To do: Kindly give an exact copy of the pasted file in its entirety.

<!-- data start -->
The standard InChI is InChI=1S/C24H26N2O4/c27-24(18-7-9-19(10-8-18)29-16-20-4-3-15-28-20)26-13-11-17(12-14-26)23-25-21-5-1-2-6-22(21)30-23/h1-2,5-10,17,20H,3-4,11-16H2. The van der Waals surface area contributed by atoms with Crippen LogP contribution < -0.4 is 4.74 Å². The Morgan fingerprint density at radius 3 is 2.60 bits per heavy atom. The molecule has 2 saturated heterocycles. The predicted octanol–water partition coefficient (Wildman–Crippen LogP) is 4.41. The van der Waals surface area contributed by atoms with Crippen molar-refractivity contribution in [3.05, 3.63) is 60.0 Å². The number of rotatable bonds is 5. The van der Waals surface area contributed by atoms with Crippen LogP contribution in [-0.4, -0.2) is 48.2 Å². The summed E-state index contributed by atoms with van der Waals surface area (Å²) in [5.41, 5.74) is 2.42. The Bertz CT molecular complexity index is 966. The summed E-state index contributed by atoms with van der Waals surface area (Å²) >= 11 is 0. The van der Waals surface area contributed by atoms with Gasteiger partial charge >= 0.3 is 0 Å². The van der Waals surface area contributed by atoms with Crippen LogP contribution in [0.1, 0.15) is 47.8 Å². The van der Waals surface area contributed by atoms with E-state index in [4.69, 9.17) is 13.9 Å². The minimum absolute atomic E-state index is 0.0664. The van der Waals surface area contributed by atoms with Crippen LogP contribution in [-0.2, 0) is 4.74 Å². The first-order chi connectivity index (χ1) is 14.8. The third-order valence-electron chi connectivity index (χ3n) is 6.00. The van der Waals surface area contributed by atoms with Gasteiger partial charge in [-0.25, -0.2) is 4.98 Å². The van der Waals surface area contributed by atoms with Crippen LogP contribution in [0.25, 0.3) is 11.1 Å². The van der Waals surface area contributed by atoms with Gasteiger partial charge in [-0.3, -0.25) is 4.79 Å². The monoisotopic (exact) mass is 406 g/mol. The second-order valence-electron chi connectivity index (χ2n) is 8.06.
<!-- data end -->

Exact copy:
The standard InChI is InChI=1S/C24H26N2O4/c27-24(18-7-9-19(10-8-18)29-16-20-4-3-15-28-20)26-13-11-17(12-14-26)23-25-21-5-1-2-6-22(21)30-23/h1-2,5-10,17,20H,3-4,11-16H2. The van der Waals surface area contributed by atoms with Crippen LogP contribution < -0.4 is 4.74 Å². The Morgan fingerprint density at radius 3 is 2.60 bits per heavy atom. The molecule has 2 saturated heterocycles. The predicted octanol–water partition coefficient (Wildman–Crippen LogP) is 4.41. The van der Waals surface area contributed by atoms with Crippen molar-refractivity contribution in [3.05, 3.63) is 60.0 Å². The number of rotatable bonds is 5. The van der Waals surface area contributed by atoms with Crippen LogP contribution in [-0.4, -0.2) is 48.2 Å². The summed E-state index contributed by atoms with van der Waals surface area (Å²) in [5.41, 5.74) is 2.42. The Bertz CT molecular complexity index is 966. The summed E-state index contributed by atoms with van der Waals surface area (Å²) >= 11 is 0. The van der Waals surface area contributed by atoms with Gasteiger partial charge >= 0.3 is 0 Å². The van der Waals surface area contributed by atoms with Crippen LogP contribution in [0.1, 0.15) is 47.8 Å². The van der Waals surface area contributed by atoms with E-state index in [4.69, 9.17) is 13.9 Å². The minimum absolute atomic E-state index is 0.0664. The van der Waals surface area contributed by atoms with Crippen LogP contribution in [-0.2, 0) is 4.74 Å². The first-order chi connectivity index (χ1) is 14.8. The third-order valence-electron chi connectivity index (χ3n) is 6.00. The van der Waals surface area contributed by atoms with Gasteiger partial charge in [-0.25, -0.2) is 4.98 Å². The van der Waals surface area contributed by atoms with Crippen LogP contribution in [0.25, 0.3) is 11.1 Å². The van der Waals surface area contributed by atoms with Gasteiger partial charge in [-0.3, -0.25) is 4.79 Å². The monoisotopic (exact) mass is 406 g/mol. The second-order valence-electron chi connectivity index (χ2n) is 8.06.